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Haida (hīˈdə), Native North Americans living primarily on the Queen Charlotte Islands, off British Columbia, and on the southern end of the Prince of Wales Island, off Alaska. They speak the Haida language, which forms a branch of the family of Nadene languages (see Native American languages). In physical and cultural characteristics they are closely related to the Tlingit and the Tsimshian; the three tribes belong to the Northwest Coast cultural area (see under Natives, North American). Before the advent (early 19th cent.) of white fur traders, the Haida lived in large cedar-plank houses, fished for salmon, and hunted sea mammals; they were noted for their large and well-made dugout canoes. Their society was divided into the Raven and Eagle clans; marriage was always with someone of the opposite clan, and clan membership derived matrilineally. Their customs featured the conspicuous display of wealth (see potlatch). They then numbered some 8,000, but by 1880 disease, particularly smallpox and venereal infections, had reduced their population to some 2,000. Today most Haida are employed in fishing, canning, and logging; many have left their island homes for mainland life. The artwork of the Haida is widely acclaimed. In 1990 there were close to 2,000 Haida living in the United States and another 2,000 in Canada.


See C. Harrison, Ancient Warriors of the North Pacific (1925); P. Miller, Lost Heritage of Alaska (1967).

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References in periodicals archive ?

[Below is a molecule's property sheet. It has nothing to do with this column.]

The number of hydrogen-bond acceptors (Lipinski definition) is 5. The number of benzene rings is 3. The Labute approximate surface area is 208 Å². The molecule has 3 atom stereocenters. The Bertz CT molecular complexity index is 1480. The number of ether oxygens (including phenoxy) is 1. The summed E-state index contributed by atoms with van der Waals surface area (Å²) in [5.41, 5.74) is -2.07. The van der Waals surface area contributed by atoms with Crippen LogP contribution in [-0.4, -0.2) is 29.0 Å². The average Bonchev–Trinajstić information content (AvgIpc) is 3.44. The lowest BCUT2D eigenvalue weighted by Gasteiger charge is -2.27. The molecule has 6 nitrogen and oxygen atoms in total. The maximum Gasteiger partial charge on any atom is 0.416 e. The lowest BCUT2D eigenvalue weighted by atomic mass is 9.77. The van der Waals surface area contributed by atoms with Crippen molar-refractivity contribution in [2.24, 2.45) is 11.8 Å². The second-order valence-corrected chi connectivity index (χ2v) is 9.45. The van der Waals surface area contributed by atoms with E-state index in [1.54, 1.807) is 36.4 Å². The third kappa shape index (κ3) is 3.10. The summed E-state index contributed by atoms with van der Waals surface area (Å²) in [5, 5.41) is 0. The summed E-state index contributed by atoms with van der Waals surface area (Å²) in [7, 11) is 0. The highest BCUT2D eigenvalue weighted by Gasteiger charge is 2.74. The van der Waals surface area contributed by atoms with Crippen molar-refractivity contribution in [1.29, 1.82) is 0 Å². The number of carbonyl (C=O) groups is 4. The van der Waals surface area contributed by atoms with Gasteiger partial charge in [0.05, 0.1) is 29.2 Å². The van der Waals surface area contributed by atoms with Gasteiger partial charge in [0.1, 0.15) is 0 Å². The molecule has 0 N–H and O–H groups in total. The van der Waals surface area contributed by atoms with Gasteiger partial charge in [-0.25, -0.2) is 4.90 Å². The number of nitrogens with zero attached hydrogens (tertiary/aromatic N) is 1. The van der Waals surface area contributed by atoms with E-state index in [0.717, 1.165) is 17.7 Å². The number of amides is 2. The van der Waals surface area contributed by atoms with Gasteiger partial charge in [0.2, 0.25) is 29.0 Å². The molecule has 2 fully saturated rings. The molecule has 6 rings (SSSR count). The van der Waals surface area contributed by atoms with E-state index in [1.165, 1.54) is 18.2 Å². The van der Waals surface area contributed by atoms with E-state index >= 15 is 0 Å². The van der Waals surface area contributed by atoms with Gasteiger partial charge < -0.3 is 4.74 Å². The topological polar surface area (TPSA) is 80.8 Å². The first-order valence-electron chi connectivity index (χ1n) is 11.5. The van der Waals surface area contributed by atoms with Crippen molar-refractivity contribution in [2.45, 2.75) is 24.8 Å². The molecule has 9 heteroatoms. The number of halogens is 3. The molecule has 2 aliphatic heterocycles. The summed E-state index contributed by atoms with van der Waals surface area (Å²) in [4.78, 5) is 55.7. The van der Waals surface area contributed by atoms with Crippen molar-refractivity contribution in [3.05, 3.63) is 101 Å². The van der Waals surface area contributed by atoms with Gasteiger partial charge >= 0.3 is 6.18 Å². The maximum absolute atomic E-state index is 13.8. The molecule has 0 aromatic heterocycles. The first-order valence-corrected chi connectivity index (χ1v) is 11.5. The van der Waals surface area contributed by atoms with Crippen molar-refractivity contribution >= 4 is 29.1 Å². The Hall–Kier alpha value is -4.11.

Before white contact, the Haida people had already raised carving to a high art form.
With only a handful of elders to draw upon, Haida people dispersed across many communities, and a younger generation schooled in Western institutions, we have long needed assistance with developing methods and creating materials that take into account who and where we are today.
Ultimately, the entire Haida people were forced to become a lower class.
The most important of these is the cedar which, since time immemorial, has played a central role in the economy and culture of the Haida people. It is from cedar that they made their oceangoing canoes, their clothing, their utensils and the totem poles that guarded their lodges.
Today, approximately 2000 Haida people still practice traditional customs and live off of the fish they catch daily.
Long before a modern nation-state enveloped them, the Haida people fished, foraged, farmed, and thrived on this fecund, 138-island archipelago lying just to the south of Alaska, off the coast of British Columbia.
Representing the story of the Haida people are 17 figures.
Prefaced with a short history of the Haida people and their near annihilation through epidemics, Sheehan continues by showing the steps of a sculpture, from the quarrying of the stone through the finished piece, often six months or more later.
I love the Queen Charlotte Islands because I've gotten to know the Haida people very well, and they've adopted me.
And we take note that the Haida people have won another court victory.
Originally carved for the family of Massett Haida people in what was known until very recently as the Queen Charlotte Islands, now officially Haida Gwaii, off the coast of B.C., the totem was shipped to Jasper in 1919.
The Haida people traditionally used canoes in everyday life and the canoes used at Gwaii Ecotours are built by master Haida carver Christian White front nearby Masset.